Harare’s own garden pharmacy

JUST outside the Harare, along the Bulawayo road to the left after the National Heroes Acre entrance lies the quiet high-density suburb of Warren Park.

REPORT BY JONATHAN T JIRI

From the city centre to Warren Park Shopping centre it is around ten minutes of safe driving.

Between Warren Park and Kambuzuma 2 High School is exactly the place to be if one is looking for nature’s delights. You find these at Warren Park herbal and nutritional gardens. A variety of medicinal and non-medicinal herbs are grown.

In fact, the garden’s project portfolio is quite diverse.

Mr Kamukweremi, one of the curators at the centre, said that people come from both the local community and far away places to receive treatment using these herbs.

“We are host to an average of twelve people per day who come to seek treatment for various ailments. We use herbs that help suppress BP, diabetes, asthma, arthritis and other ailments.

“Sadly though some of our patients fall in the fatal sexually transmitted infections range. Clients can also get aphrodisiacs and immune boosters upon request”, said Kamukweremi. Tree and mushroom planting is done in these gardens.

These are of both indigenous and exotic variety.

A lease agreement between the City of Harare and members of this project was signed last year.

The ultimate objective is to turn this garden into a cultural and awareness centre.

“We essentially are targeting both the young and elderly to receive and give counselling, including circumcision. In other words, these projects thrive to establish an information and counselling centre on a broad scale,” Lovemore Mumba said, one of the founding members.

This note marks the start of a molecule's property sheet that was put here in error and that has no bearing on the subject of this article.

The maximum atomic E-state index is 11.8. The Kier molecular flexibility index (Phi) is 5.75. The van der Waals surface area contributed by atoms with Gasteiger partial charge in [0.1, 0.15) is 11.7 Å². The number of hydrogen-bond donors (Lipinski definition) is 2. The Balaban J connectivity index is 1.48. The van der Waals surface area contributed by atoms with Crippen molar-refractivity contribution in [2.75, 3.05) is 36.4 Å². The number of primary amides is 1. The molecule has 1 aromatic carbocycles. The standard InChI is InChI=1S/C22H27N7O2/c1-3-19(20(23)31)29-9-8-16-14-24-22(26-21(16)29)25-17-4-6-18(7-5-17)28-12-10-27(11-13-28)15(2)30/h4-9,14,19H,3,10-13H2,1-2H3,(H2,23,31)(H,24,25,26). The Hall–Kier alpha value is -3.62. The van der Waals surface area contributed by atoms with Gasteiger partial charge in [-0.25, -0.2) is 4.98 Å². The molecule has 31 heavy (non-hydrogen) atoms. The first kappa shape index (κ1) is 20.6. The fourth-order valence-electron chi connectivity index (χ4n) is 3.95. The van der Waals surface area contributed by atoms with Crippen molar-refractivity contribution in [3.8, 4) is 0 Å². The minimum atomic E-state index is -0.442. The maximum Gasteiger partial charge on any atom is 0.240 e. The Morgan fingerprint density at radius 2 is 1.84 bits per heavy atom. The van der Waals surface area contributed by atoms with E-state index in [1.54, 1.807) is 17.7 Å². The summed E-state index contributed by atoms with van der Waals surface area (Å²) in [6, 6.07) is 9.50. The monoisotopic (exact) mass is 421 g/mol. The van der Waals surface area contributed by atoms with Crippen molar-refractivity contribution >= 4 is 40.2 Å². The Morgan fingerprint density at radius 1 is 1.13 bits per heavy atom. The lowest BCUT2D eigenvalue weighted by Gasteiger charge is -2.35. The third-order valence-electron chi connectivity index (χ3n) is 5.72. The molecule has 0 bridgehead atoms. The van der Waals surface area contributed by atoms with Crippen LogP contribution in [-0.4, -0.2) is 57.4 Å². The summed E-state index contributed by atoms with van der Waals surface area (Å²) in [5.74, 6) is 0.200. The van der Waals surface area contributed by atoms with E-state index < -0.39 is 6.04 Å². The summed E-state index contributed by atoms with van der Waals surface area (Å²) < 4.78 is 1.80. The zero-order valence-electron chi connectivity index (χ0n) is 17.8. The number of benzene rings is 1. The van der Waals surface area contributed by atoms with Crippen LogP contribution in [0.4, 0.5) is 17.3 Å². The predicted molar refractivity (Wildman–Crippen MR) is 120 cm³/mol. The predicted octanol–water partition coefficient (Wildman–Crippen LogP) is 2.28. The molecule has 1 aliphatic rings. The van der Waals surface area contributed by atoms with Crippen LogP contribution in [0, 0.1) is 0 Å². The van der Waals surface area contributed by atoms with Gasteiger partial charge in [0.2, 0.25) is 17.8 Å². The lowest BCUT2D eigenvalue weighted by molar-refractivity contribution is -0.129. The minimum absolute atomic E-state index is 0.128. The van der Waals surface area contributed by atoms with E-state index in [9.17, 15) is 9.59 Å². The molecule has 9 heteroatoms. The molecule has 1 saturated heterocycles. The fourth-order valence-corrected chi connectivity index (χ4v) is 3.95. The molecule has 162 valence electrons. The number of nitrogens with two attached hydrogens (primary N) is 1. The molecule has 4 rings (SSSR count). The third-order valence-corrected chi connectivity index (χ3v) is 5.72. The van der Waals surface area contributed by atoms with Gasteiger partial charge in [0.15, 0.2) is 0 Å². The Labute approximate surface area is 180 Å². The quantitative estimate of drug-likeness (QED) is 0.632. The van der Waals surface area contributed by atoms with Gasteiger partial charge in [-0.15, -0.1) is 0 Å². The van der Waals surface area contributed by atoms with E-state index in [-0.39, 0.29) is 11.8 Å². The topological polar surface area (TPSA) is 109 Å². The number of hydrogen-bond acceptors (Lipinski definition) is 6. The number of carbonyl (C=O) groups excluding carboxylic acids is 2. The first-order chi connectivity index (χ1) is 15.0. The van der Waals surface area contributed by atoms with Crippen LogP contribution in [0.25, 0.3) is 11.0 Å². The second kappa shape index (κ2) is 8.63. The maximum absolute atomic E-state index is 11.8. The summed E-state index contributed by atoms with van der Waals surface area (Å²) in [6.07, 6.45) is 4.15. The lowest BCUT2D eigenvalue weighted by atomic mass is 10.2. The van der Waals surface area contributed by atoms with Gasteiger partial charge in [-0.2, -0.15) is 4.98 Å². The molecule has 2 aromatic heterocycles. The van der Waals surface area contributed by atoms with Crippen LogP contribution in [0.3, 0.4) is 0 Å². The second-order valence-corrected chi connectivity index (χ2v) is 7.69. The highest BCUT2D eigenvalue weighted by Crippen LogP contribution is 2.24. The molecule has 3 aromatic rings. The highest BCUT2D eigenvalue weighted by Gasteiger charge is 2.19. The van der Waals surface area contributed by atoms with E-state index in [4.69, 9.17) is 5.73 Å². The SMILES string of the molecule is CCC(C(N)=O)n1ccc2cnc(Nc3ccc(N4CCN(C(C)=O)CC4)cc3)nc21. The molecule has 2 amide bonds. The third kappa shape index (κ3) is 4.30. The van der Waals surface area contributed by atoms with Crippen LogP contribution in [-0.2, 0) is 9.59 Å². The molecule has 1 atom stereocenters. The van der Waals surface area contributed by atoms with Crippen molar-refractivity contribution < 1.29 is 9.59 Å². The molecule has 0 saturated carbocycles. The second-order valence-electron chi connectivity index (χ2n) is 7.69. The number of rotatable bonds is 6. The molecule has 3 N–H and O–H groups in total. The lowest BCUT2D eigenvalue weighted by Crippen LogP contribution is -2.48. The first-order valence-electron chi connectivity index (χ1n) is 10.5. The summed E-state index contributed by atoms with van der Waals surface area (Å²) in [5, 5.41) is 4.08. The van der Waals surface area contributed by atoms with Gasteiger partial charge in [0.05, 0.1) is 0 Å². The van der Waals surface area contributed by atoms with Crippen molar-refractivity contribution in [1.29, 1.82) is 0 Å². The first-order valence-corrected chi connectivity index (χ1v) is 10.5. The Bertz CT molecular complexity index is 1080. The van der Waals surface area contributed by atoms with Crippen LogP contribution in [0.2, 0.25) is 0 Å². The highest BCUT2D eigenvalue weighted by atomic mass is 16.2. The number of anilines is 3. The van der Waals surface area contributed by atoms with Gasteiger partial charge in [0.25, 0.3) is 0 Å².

“We are cognisant of the fact that the youths should be informed and taught the intricacies of herbs and herbal treatment.

We feel it is our cultural duty and we also embrace the broader collective responsibility to bring these young people on board to our social and cultural setting. This is a legacy which we thrive to leave behind, to let pass from generation to generation,” said Mumba .

Members of the centre wish to work closely with the Department of Social and Community Services.

Soon a liaison services team is to be set up for this purpose.

The biggest hurdle and greatest challenge that this project faces is none other than the obvious- financial constraints.

The project’s finance department calls upon well-wishers to come to the centre and see for themselves the situation on the ground.

The centre is grateful to the department of social and community services — Magamba Hall; for the co-operation so far.

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